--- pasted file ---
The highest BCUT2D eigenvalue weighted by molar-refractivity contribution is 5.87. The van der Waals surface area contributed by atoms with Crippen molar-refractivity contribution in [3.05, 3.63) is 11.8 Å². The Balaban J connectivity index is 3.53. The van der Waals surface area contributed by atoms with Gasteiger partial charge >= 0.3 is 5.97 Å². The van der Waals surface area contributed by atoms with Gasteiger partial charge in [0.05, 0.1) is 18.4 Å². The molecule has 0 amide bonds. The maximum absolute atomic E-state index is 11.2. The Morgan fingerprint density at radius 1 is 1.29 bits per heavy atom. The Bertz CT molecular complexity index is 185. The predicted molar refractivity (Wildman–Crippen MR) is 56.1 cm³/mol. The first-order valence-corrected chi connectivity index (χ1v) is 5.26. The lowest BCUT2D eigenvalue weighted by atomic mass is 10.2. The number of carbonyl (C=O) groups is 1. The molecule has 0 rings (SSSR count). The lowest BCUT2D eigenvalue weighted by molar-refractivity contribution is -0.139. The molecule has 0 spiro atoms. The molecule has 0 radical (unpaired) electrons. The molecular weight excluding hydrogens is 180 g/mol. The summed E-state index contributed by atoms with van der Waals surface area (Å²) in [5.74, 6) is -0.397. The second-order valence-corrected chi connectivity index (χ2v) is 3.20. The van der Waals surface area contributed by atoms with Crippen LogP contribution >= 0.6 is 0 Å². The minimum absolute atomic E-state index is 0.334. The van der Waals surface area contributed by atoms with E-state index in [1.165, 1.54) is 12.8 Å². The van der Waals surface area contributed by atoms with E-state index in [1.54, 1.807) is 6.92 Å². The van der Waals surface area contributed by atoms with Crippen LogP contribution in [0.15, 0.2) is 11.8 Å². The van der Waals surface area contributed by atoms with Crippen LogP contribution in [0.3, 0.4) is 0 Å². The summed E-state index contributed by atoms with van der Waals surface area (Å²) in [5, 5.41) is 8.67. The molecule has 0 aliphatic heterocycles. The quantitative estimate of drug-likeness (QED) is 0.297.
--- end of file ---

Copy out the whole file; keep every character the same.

The highest BCUT2D eigenvalue weighted by molar-refractivity contribution is 5.87. The van der Waals surface area contributed by atoms with Crippen molar-refractivity contribution in [3.05, 3.63) is 11.8 Å². The Balaban J connectivity index is 3.53. The van der Waals surface area contributed by atoms with Gasteiger partial charge >= 0.3 is 5.97 Å². The van der Waals surface area contributed by atoms with Gasteiger partial charge in [0.05, 0.1) is 18.4 Å². The molecule has 0 amide bonds. The maximum absolute atomic E-state index is 11.2. The Morgan fingerprint density at radius 1 is 1.29 bits per heavy atom. The Bertz CT molecular complexity index is 185. The predicted molar refractivity (Wildman–Crippen MR) is 56.1 cm³/mol. The first-order valence-corrected chi connectivity index (χ1v) is 5.26. The lowest BCUT2D eigenvalue weighted by atomic mass is 10.2. The number of carbonyl (C=O) groups is 1. The molecule has 0 rings (SSSR count). The lowest BCUT2D eigenvalue weighted by molar-refractivity contribution is -0.139. The molecule has 0 spiro atoms. The molecule has 0 radical (unpaired) electrons. The molecular weight excluding hydrogens is 180 g/mol. The summed E-state index contributed by atoms with van der Waals surface area (Å²) in [5.74, 6) is -0.397. The second-order valence-corrected chi connectivity index (χ2v) is 3.20. The van der Waals surface area contributed by atoms with Crippen LogP contribution >= 0.6 is 0 Å². The minimum absolute atomic E-state index is 0.334. The van der Waals surface area contributed by atoms with E-state index in [1.165, 1.54) is 12.8 Å². The van der Waals surface area contributed by atoms with E-state index in [1.54, 1.807) is 6.92 Å². The van der Waals surface area contributed by atoms with Crippen LogP contribution in [0.15, 0.2) is 11.8 Å². The van der Waals surface area contributed by atoms with Crippen LogP contribution in [0.3, 0.4) is 0 Å². The summed E-state index contributed by atoms with van der Waals surface area (Å²) in [5, 5.41) is 8.67. The molecule has 0 aliphatic heterocycles. The quantitative estimate of drug-likeness (QED) is 0.297.